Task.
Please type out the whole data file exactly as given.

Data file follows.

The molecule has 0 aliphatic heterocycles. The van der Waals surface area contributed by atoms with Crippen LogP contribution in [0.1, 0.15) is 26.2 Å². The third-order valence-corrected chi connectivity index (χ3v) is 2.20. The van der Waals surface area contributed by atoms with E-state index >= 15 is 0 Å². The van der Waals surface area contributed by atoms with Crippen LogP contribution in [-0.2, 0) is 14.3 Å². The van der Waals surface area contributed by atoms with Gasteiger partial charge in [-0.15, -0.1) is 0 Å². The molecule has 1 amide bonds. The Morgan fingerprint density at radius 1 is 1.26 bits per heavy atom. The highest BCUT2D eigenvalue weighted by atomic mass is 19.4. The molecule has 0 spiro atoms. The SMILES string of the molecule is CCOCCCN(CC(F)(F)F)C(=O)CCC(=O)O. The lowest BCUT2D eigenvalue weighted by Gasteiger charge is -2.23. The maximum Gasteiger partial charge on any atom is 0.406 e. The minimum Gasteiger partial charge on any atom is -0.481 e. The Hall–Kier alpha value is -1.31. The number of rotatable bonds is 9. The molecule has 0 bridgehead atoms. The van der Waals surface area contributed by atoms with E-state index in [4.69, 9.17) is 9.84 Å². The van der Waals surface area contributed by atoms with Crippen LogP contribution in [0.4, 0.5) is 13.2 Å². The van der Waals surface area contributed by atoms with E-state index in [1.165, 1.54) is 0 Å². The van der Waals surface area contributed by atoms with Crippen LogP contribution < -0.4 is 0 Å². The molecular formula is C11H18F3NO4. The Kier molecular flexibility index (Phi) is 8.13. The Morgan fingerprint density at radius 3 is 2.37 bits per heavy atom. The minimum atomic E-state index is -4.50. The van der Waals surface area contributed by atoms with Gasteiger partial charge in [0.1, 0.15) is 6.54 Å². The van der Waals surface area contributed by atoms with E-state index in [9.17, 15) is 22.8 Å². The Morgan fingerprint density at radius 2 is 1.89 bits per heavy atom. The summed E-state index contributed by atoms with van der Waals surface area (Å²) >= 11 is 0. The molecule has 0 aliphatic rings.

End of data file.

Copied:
The molecule has 0 aliphatic heterocycles. The van der Waals surface area contributed by atoms with Crippen LogP contribution in [0.1, 0.15) is 26.2 Å². The third-order valence-corrected chi connectivity index (χ3v) is 2.20. The van der Waals surface area contributed by atoms with E-state index >= 15 is 0 Å². The van der Waals surface area contributed by atoms with Crippen LogP contribution in [-0.2, 0) is 14.3 Å². The van der Waals surface area contributed by atoms with Gasteiger partial charge in [-0.15, -0.1) is 0 Å². The molecule has 1 amide bonds. The Morgan fingerprint density at radius 1 is 1.26 bits per heavy atom. The highest BCUT2D eigenvalue weighted by atomic mass is 19.4. The molecule has 0 spiro atoms. The SMILES string of the molecule is CCOCCCN(CC(F)(F)F)C(=O)CCC(=O)O. The lowest BCUT2D eigenvalue weighted by Gasteiger charge is -2.23. The maximum Gasteiger partial charge on any atom is 0.406 e. The minimum Gasteiger partial charge on any atom is -0.481 e. The Hall–Kier alpha value is -1.31. The number of rotatable bonds is 9. The molecule has 0 bridgehead atoms. The van der Waals surface area contributed by atoms with E-state index in [4.69, 9.17) is 9.84 Å². The van der Waals surface area contributed by atoms with Crippen LogP contribution in [0.4, 0.5) is 13.2 Å². The van der Waals surface area contributed by atoms with E-state index in [1.165, 1.54) is 0 Å². The van der Waals surface area contributed by atoms with Crippen LogP contribution < -0.4 is 0 Å². The molecular formula is C11H18F3NO4. The Kier molecular flexibility index (Phi) is 8.13. The Morgan fingerprint density at radius 3 is 2.37 bits per heavy atom. The minimum atomic E-state index is -4.50. The van der Waals surface area contributed by atoms with Gasteiger partial charge in [0.1, 0.15) is 6.54 Å². The van der Waals surface area contributed by atoms with E-state index in [9.17, 15) is 22.8 Å². The Morgan fingerprint density at radius 2 is 1.89 bits per heavy atom. The summed E-state index contributed by atoms with van der Waals surface area (Å²) >= 11 is 0. The molecule has 0 aliphatic rings.